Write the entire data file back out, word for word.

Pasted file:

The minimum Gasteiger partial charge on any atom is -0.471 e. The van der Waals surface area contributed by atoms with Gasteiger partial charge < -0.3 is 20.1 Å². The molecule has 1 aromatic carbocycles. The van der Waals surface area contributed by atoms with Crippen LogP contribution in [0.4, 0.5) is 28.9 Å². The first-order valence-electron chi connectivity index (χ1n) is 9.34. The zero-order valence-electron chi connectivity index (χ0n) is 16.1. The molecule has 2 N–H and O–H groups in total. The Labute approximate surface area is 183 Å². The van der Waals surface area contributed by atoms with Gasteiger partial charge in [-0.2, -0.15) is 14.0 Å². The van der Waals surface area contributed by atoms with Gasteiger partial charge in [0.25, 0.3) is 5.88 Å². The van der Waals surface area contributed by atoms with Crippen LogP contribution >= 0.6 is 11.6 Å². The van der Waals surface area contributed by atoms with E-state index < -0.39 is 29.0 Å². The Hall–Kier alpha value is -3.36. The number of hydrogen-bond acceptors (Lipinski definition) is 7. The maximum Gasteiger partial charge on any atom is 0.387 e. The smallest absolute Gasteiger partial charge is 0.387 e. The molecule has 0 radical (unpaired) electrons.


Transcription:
The minimum Gasteiger partial charge on any atom is -0.471 e. The van der Waals surface area contributed by atoms with Gasteiger partial charge < -0.3 is 20.1 Å². The molecule has 1 aromatic carbocycles. The van der Waals surface area contributed by atoms with Crippen LogP contribution in [0.4, 0.5) is 28.9 Å². The first-order valence-electron chi connectivity index (χ1n) is 9.34. The zero-order valence-electron chi connectivity index (χ0n) is 16.1. The molecule has 2 N–H and O–H groups in total. The Labute approximate surface area is 183 Å². The van der Waals surface area contributed by atoms with Gasteiger partial charge in [-0.2, -0.15) is 14.0 Å². The van der Waals surface area contributed by atoms with Gasteiger partial charge in [0.25, 0.3) is 5.88 Å². The van der Waals surface area contributed by atoms with Crippen LogP contribution >= 0.6 is 11.6 Å². The van der Waals surface area contributed by atoms with E-state index < -0.39 is 29.0 Å². The Hall–Kier alpha value is -3.36. The number of hydrogen-bond acceptors (Lipinski definition) is 7. The maximum Gasteiger partial charge on any atom is 0.387 e. The smallest absolute Gasteiger partial charge is 0.387 e. The molecule has 0 radical (unpaired) electrons.